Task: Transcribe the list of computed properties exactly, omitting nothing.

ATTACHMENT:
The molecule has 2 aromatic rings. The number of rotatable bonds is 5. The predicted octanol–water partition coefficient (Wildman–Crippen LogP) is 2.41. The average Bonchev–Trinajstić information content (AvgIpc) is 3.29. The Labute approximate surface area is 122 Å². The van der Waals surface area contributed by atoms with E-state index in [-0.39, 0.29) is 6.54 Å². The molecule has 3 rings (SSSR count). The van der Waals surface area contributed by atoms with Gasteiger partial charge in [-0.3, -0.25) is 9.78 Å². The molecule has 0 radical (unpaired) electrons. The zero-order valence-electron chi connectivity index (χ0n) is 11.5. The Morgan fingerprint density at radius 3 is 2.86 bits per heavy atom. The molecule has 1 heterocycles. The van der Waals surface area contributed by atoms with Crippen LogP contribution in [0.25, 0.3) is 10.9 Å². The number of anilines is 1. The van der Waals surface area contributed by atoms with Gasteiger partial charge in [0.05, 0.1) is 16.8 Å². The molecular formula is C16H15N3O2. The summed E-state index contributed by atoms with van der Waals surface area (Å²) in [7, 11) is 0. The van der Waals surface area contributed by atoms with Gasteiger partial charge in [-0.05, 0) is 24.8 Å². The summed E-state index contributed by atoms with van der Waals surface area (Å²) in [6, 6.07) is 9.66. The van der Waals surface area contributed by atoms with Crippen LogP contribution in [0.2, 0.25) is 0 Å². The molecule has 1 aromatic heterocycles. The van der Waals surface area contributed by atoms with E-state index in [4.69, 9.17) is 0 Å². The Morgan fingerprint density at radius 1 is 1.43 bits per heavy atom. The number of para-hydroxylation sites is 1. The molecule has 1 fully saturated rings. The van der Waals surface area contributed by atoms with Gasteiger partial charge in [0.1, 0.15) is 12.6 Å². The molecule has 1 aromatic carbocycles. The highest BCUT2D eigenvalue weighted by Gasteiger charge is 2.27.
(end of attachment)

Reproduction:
The molecule has 2 aromatic rings. The number of rotatable bonds is 5. The predicted octanol–water partition coefficient (Wildman–Crippen LogP) is 2.41. The average Bonchev–Trinajstić information content (AvgIpc) is 3.29. The Labute approximate surface area is 122 Å². The van der Waals surface area contributed by atoms with E-state index in [-0.39, 0.29) is 6.54 Å². The molecule has 3 rings (SSSR count). The van der Waals surface area contributed by atoms with Gasteiger partial charge in [-0.3, -0.25) is 9.78 Å². The molecule has 0 radical (unpaired) electrons. The zero-order valence-electron chi connectivity index (χ0n) is 11.5. The Morgan fingerprint density at radius 3 is 2.86 bits per heavy atom. The molecule has 1 heterocycles. The van der Waals surface area contributed by atoms with Crippen LogP contribution in [0.25, 0.3) is 10.9 Å². The number of anilines is 1. The van der Waals surface area contributed by atoms with Gasteiger partial charge in [0.05, 0.1) is 16.8 Å². The molecular formula is C16H15N3O2. The summed E-state index contributed by atoms with van der Waals surface area (Å²) in [7, 11) is 0. The van der Waals surface area contributed by atoms with Gasteiger partial charge in [-0.05, 0) is 24.8 Å². The summed E-state index contributed by atoms with van der Waals surface area (Å²) in [6, 6.07) is 9.66. The van der Waals surface area contributed by atoms with Crippen LogP contribution in [0.2, 0.25) is 0 Å². The molecule has 1 aromatic heterocycles. The van der Waals surface area contributed by atoms with E-state index in [4.69, 9.17) is 0 Å². The Morgan fingerprint density at radius 1 is 1.43 bits per heavy atom. The number of para-hydroxylation sites is 1. The molecule has 1 fully saturated rings. The van der Waals surface area contributed by atoms with Gasteiger partial charge in [0.1, 0.15) is 12.6 Å². The molecule has 1 aromatic carbocycles. The highest BCUT2D eigenvalue weighted by Gasteiger charge is 2.27.